Modern Courts, Modern Lives

By Kalela W. RSS Wed, August 28, 2019

The workshop in the Free Library’s new Robert and Eileen Kennedy Heim Center for Cultural and Civic Engagement began with a quick quiz. And while I knew I wouldn’t ace it, I thought I would get by. Sliding on my reading glasses, I glanced at the drawing of a sectioned pyramid shape in front of me. My task was to fill in the different levels of the Pennsylvania court system. I figured the top triangle would be the state Supreme Court... but what are the courts leading up to that? Appellate Court? Family Court? Municipal Court? Judge Judy? Fiddling with my pen, I realized I had no clue.

The workshop hosts and administrators of the dumbfounding "test-your-knowledge" quiz was Pennsylvanians for Modern Courts (PMC), who know that modern courts affect modern lives. They are a nonprofit, nonpartisan organization who believes that knowing your courts makes you a more empowered citizen. Many Pennsylvanians are like me, with very little knowledge of the justice system, and this organization seeks to change that. They’re hosting events and programs at Parkway Central Library and in neighborhood libraries throughout the city to help ensure equal access to judges through civic education.

Court processes can be intimidating and unfamiliar, but they can affect and change our lives. Through this new Know Your Courts series, you can take part in a general workshop, or also learn about:

  • Criminal Court, which is high stakes for everyone involved.
  • Family Court, which relates to child custody, child support, and dependency.
  • Landlord-Tenant Court, which affects renters and landlords alike.
  • Orphans’ Court, which, despite the misleading name, actually deals with guardianship, wills, and disputes relating to estates and trusts.

Aside from working to ensure an accessible and accountable court system by educating citizens, PMC also has the goal that Pennsylvanians can come to our courts with confidence that they will be heard by qualified, fair, and impartial judges. So while they advocate for the merit selection of appellate judges (rather than judges being selected in partisan elections, which they believe can be influenced by money and politics), they also work with the system as it stands.They inform the public about judicial elections and electoral process. If you've ever felt like I have, you have no idea where to start doing your research for judicial candidates, never mind what to do when you're behind the voting booth curtains, staring at a list of names. Finding unbiased information to evaluate these candidates isn’t always easy! PMC hopes to provide knowledge and resources through their programs and workshops.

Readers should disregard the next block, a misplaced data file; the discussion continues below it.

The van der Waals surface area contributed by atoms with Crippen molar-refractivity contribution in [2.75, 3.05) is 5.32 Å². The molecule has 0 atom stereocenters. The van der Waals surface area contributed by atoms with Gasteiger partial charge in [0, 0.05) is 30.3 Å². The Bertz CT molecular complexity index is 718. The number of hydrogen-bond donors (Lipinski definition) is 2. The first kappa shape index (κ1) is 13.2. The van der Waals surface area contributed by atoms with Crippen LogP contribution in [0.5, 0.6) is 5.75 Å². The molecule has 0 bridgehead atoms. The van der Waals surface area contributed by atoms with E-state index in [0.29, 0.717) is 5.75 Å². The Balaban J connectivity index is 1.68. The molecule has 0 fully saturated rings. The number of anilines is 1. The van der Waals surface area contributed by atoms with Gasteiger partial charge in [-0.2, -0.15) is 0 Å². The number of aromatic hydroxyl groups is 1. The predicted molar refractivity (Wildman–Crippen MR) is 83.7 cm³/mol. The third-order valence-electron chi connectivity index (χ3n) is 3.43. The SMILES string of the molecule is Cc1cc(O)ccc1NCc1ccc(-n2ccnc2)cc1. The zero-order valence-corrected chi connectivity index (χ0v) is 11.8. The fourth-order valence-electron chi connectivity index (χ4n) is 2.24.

In the upcoming programs at Parkway Central Library, you’ll hear about judicial independence, and the importance of the judiciary being free of undue influence from the other two branches of government and private interests. You can also discover more about the merit selection of judges, which the PMC advocates for. Finally, you can hear from judicial candidates themselves in an interactive Judicial Candidate Forum, hosted by PMC and the Philadelphia Bar Association, featuring those seeking elections to Pennsylvania's Superior Court. 

Lady Justice wears a blindfold, but we shouldn’t be caught unawares when it comes to Pennsylvania’s modern courts, like I was during that quiz. So get informed at the Free Library!

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